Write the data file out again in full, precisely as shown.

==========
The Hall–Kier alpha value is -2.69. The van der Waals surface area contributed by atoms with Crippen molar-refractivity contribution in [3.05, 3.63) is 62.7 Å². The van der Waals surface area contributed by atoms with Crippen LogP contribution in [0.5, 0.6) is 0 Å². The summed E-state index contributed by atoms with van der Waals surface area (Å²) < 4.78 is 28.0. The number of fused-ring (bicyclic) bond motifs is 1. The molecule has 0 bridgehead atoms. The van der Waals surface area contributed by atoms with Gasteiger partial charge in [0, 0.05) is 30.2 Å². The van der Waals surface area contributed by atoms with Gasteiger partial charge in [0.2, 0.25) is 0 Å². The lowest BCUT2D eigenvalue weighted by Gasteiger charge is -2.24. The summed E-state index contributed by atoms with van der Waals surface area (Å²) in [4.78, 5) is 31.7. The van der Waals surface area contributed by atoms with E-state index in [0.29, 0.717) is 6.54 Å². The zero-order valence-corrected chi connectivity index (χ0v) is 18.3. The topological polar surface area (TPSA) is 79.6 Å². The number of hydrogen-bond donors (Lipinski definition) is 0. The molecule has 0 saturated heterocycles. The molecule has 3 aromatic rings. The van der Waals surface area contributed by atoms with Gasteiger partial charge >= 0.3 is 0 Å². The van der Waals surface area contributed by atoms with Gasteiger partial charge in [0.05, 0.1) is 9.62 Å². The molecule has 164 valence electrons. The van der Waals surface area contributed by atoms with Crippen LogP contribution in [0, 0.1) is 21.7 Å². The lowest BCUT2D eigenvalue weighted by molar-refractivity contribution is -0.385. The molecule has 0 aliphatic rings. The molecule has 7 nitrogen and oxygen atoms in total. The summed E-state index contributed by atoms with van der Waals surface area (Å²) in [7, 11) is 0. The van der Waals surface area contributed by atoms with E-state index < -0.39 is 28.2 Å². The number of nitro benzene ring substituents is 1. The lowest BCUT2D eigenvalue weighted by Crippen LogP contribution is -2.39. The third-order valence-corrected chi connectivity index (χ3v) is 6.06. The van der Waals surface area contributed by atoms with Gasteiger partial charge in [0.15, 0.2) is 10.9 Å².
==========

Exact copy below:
The Hall–Kier alpha value is -2.69. The van der Waals surface area contributed by atoms with Crippen molar-refractivity contribution in [3.05, 3.63) is 62.7 Å². The van der Waals surface area contributed by atoms with Crippen LogP contribution in [0.5, 0.6) is 0 Å². The summed E-state index contributed by atoms with van der Waals surface area (Å²) < 4.78 is 28.0. The number of fused-ring (bicyclic) bond motifs is 1. The molecule has 0 bridgehead atoms. The van der Waals surface area contributed by atoms with Gasteiger partial charge in [0, 0.05) is 30.2 Å². The van der Waals surface area contributed by atoms with Gasteiger partial charge in [0.2, 0.25) is 0 Å². The lowest BCUT2D eigenvalue weighted by Gasteiger charge is -2.24. The summed E-state index contributed by atoms with van der Waals surface area (Å²) in [4.78, 5) is 31.7. The van der Waals surface area contributed by atoms with E-state index in [0.29, 0.717) is 6.54 Å². The zero-order valence-corrected chi connectivity index (χ0v) is 18.3. The topological polar surface area (TPSA) is 79.6 Å². The number of hydrogen-bond donors (Lipinski definition) is 0. The molecule has 0 saturated heterocycles. The molecule has 3 aromatic rings. The van der Waals surface area contributed by atoms with Gasteiger partial charge >= 0.3 is 0 Å². The van der Waals surface area contributed by atoms with Gasteiger partial charge in [0.05, 0.1) is 9.62 Å². The molecule has 164 valence electrons. The van der Waals surface area contributed by atoms with Crippen LogP contribution in [0, 0.1) is 21.7 Å². The lowest BCUT2D eigenvalue weighted by molar-refractivity contribution is -0.385. The molecule has 0 aliphatic rings. The molecule has 7 nitrogen and oxygen atoms in total. The summed E-state index contributed by atoms with van der Waals surface area (Å²) in [7, 11) is 0. The van der Waals surface area contributed by atoms with E-state index < -0.39 is 28.2 Å². The number of nitro benzene ring substituents is 1. The lowest BCUT2D eigenvalue weighted by Crippen LogP contribution is -2.39. The third-order valence-corrected chi connectivity index (χ3v) is 6.06. The van der Waals surface area contributed by atoms with Gasteiger partial charge in [0.15, 0.2) is 10.9 Å².